By: SUSAN SKAZA
BIRTA, Morocco – Young Simo Mohammed likes to hang out along the main road of Sbaa Roudi, a rural village outside of Fez, Morocco. Wearing a red sweater and jeans, Mohammed wrestles with his friends and engages in conversations with neighbors along the street, who seem to know him well.
He stands about four feet tall and has dark skin and black hair that rests calmly on his head, at odds with his rambunctious character. Mohammed is as energetic as any young boy his age and just as khamak, or crazy, as a neighbor calls him.
In the small quiet village where people spend their days taking care of livestock, herding sheep, and planting and harvesting crops, Mohammed is a ball of energy bounding up and down the road. One day, when the mood struck him, he wandered to the Development and Solidarity Association building, where local women gather to learn crafts and socialize. There he climbed a tree, to show off his dexterity. Then he took charge of a game of catch with some visitors, which he quickly turned into a game of soccer with a baseball.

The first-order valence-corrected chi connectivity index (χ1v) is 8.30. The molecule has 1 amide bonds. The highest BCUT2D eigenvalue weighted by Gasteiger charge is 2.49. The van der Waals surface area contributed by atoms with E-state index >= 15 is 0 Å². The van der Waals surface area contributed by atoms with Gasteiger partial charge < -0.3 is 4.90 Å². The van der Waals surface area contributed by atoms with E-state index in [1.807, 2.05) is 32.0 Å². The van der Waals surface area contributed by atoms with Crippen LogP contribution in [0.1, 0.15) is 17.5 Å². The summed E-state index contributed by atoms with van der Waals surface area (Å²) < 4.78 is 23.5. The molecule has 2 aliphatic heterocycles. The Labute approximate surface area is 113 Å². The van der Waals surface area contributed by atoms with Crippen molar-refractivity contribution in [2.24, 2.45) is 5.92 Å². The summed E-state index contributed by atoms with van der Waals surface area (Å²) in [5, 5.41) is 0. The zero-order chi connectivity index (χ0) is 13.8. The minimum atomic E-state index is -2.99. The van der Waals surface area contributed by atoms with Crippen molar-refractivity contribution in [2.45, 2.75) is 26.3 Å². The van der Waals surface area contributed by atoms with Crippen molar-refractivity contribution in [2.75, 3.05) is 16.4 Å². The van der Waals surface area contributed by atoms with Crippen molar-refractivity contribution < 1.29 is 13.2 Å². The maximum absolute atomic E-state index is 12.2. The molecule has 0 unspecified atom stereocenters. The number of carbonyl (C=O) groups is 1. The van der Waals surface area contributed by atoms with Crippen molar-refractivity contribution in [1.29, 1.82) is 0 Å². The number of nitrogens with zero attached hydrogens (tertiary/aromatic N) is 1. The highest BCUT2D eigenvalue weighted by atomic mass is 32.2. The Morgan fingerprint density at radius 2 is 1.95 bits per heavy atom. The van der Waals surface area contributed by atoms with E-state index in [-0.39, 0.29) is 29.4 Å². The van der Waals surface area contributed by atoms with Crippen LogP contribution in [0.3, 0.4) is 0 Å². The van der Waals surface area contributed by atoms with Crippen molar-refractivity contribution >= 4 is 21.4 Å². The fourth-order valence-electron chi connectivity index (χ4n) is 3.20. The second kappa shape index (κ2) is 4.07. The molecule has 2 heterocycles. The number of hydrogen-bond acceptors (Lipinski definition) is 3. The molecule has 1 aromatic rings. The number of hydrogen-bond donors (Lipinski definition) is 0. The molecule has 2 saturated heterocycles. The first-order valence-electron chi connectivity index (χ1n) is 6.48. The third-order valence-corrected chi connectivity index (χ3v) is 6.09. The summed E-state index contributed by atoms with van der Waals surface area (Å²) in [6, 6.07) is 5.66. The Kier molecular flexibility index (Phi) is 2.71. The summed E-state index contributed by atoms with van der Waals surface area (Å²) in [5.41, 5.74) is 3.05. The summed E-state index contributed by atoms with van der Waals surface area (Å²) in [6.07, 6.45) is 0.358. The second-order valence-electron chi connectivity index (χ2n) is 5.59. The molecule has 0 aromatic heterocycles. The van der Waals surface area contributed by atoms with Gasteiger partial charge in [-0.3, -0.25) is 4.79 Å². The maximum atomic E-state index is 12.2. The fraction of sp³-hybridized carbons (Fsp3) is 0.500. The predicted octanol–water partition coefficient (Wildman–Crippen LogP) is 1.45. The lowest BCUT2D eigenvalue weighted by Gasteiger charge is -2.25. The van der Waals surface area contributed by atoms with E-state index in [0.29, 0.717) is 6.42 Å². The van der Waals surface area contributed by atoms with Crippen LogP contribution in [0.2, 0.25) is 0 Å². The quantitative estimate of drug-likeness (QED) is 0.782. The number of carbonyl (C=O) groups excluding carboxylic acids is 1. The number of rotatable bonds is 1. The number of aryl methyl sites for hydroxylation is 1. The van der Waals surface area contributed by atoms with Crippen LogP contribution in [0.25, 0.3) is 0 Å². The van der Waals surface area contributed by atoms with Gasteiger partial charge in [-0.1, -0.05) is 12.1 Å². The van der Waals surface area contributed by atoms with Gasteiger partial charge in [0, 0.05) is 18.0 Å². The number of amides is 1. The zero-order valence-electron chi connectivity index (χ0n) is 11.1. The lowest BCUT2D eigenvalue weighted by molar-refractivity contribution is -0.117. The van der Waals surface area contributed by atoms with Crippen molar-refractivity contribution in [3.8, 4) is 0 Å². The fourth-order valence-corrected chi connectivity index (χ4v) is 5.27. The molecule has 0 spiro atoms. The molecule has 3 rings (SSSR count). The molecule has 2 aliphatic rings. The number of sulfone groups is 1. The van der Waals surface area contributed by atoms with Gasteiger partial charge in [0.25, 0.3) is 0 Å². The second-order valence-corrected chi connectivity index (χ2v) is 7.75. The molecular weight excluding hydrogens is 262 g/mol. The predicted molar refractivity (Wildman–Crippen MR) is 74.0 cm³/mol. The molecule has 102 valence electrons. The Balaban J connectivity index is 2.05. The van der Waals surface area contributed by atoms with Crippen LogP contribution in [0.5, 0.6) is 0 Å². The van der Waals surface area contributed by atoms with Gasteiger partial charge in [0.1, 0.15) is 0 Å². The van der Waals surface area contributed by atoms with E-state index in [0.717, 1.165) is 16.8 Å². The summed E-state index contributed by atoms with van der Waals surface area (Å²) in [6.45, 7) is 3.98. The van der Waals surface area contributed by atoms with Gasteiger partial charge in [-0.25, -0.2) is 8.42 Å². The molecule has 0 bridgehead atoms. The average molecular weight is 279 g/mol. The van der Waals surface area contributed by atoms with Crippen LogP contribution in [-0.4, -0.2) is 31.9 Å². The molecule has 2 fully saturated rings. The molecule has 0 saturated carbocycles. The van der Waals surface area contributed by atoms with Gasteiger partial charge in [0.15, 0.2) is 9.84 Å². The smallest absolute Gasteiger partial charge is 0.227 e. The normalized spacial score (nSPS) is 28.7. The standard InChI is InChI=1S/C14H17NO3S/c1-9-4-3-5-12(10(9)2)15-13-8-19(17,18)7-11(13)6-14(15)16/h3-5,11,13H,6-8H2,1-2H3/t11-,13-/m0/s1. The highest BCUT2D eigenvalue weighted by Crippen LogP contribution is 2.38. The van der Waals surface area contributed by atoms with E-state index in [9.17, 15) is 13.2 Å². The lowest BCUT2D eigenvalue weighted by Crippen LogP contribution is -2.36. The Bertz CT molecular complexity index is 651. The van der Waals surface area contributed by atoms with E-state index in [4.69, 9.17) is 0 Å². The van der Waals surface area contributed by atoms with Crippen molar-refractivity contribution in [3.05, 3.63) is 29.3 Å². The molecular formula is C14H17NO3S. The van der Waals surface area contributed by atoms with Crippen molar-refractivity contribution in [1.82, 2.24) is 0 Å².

He’s constantly at play. While some of his neighbors are busy watching over their flocks of sheep, Mohammed dashes into the surrounding shrubbery and makes meowing noises. Once he is discovered he races away again, daring onlookers to chase after him.
On another evening, Mohammed rushed up to an old donkey-drawn cart and tried to jump on top of the heaping pile of fava beanstalks that had just been harvested for the cows. After failing again and again, he finally made it on top with a little assistance and rode the rest of the way home.
While the world may not be his playground, the village of Sbaa Roudi definitely is. He has the freedom, amongst his close neighbors, to explore the simple joys in life.